Adequate Yearly Progress (AYP): Definition & Status

Instructor: Kerry Gray

Kerry has been a teacher and an administrator for more than twenty years. She has a Master of Education degree.

Before the Every Student Succeeds Act (ESSA) was signed into law, No Child Left Behind (NCLB) set accountability standards for schools. In this lesson, we will examine Adequate Yearly Progress, or AYP, as required by No Child Left Behind.

Definition of AYP

School accountability is a hot topic for politicians. What exactly has the federal government done to hold schools accountable? The No Child Left Behind (NCLB) Act of 2001 was a bipartisan education reform bill that was enacted by Congress and signed into law by former President George W. Bush. Under NCLB, Adequate Yearly Progress (AYP) , a measure of growth that is determined by each state, was required for schools that receive Title I Funds. No Child Left Behind has now been replaced by the Every Student Succeeds Act (ESSA), therefore on August 1, 2016, the regulations that required states to monitor schools and districts by AYP expired. Instead, each state has more authority to set their own proficiency goals to address graduation rates, English Language Learners, literacy, mathematical proficiency, student growth, and school quality. Let's take a closer look at AYP.

What Constitutes Growth?

While each state is ultimately responsible for determining growth measures, the federal government provided some guidelines about how AYP should be determined. First of all, it focused on one high-stakes end of the year test as the primary source of information. Other measures, such as drop-out rates, attendance rates, and retention rates could also be considered to a lesser degree.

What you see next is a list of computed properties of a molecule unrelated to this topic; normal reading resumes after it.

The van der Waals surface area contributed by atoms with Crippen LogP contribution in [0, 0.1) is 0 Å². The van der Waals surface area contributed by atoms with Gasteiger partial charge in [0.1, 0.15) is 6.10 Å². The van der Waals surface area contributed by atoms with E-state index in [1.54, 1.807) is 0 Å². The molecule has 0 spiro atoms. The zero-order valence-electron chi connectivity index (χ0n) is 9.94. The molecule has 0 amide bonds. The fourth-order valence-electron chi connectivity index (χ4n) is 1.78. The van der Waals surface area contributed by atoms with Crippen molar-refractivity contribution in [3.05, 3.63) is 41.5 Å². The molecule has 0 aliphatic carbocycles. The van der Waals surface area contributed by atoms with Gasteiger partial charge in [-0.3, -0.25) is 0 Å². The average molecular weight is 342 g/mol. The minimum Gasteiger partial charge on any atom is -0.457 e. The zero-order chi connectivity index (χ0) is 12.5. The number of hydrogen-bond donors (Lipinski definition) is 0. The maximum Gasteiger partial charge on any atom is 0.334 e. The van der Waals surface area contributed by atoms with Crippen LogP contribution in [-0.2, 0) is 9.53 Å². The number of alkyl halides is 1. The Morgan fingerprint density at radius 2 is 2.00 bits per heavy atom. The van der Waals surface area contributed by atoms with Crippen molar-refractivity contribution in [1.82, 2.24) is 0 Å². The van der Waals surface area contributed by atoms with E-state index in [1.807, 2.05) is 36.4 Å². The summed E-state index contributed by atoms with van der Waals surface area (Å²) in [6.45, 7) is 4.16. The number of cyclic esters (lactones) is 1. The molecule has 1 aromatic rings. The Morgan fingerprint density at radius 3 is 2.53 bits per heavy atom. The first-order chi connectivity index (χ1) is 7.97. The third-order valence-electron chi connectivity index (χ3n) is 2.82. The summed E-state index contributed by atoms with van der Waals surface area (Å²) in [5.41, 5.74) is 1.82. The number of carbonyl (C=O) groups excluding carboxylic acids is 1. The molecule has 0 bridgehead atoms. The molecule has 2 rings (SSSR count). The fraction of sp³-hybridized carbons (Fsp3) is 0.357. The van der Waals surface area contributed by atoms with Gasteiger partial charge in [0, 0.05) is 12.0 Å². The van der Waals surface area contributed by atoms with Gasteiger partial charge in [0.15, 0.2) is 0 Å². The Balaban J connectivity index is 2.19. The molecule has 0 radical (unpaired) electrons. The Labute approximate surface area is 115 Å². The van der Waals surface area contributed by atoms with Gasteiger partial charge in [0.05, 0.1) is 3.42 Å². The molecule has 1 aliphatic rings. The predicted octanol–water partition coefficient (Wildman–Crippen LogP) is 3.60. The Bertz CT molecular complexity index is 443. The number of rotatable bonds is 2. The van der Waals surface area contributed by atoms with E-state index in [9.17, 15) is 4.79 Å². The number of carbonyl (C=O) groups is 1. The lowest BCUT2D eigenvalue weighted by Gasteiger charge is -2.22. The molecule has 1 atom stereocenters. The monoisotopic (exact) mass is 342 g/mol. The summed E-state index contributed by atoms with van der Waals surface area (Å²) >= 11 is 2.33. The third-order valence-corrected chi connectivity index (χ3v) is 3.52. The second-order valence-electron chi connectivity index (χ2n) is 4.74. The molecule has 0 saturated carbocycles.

The expectation was that each year, economically disadvantaged students and English Language Learners in particular, would make substantial growth until all students scored satisfactorily on the annual test. To make sure these students were adequately served, schools were not only required to assess 95% of all students, but 95% of students in each subgroup (ELL, economically disadvantaged, special education, ethnic and racial groups) also had to be tested in reading and math.

What Types of Assessments Were Used?

As states developed their assessment system, they had three options:

  • A uniform assessment would define one test and a particular set of criteria for determining AYP.
  • States could choose to use a combination of state and local assessments. For example, grades 3, 5, 8, Algebra I, and English I might take a state-mandated test, while grades 4, 6, 7, English I, Algebra II, and Biology would take district-selected tests. In this scenario, the state may choose to weight the tests. Another example of using mixed assessments is for the state to provide a standard assessment, but give local districts the option of developing their own assessments under specific guidelines.
  • States could also choose to allow all districts to develop their own assessments as long as they set criteria and maintain a watchful eye to ensure that all districts will maintain high standards and that assessments are aligned with the state's standards and objectives.

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